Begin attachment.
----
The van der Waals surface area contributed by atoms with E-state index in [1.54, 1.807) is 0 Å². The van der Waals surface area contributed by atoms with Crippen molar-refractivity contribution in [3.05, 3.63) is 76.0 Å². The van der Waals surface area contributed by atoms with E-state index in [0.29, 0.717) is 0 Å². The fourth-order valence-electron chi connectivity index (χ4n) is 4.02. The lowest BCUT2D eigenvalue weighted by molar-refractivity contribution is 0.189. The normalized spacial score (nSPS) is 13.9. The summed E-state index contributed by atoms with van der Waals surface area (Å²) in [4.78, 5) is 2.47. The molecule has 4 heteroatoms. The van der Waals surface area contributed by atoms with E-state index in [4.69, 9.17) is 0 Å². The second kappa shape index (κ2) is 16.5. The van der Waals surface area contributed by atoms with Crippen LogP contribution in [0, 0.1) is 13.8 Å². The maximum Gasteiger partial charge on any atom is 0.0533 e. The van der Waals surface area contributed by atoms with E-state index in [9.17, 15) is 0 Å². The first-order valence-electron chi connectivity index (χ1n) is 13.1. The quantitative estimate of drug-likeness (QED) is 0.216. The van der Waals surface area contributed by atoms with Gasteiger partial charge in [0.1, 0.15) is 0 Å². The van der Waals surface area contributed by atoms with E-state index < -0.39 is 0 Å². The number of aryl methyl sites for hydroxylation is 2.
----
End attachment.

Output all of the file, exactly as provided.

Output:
The van der Waals surface area contributed by atoms with E-state index in [1.54, 1.807) is 0 Å². The van der Waals surface area contributed by atoms with Crippen molar-refractivity contribution in [3.05, 3.63) is 76.0 Å². The van der Waals surface area contributed by atoms with E-state index in [0.29, 0.717) is 0 Å². The fourth-order valence-electron chi connectivity index (χ4n) is 4.02. The lowest BCUT2D eigenvalue weighted by molar-refractivity contribution is 0.189. The normalized spacial score (nSPS) is 13.9. The summed E-state index contributed by atoms with van der Waals surface area (Å²) in [4.78, 5) is 2.47. The molecule has 4 heteroatoms. The van der Waals surface area contributed by atoms with E-state index in [4.69, 9.17) is 0 Å². The second kappa shape index (κ2) is 16.5. The van der Waals surface area contributed by atoms with Crippen LogP contribution in [0, 0.1) is 13.8 Å². The maximum Gasteiger partial charge on any atom is 0.0533 e. The van der Waals surface area contributed by atoms with E-state index in [9.17, 15) is 0 Å². The first-order valence-electron chi connectivity index (χ1n) is 13.1. The quantitative estimate of drug-likeness (QED) is 0.216. The van der Waals surface area contributed by atoms with Gasteiger partial charge in [0.1, 0.15) is 0 Å². The van der Waals surface area contributed by atoms with E-state index < -0.39 is 0 Å². The number of aryl methyl sites for hydroxylation is 2.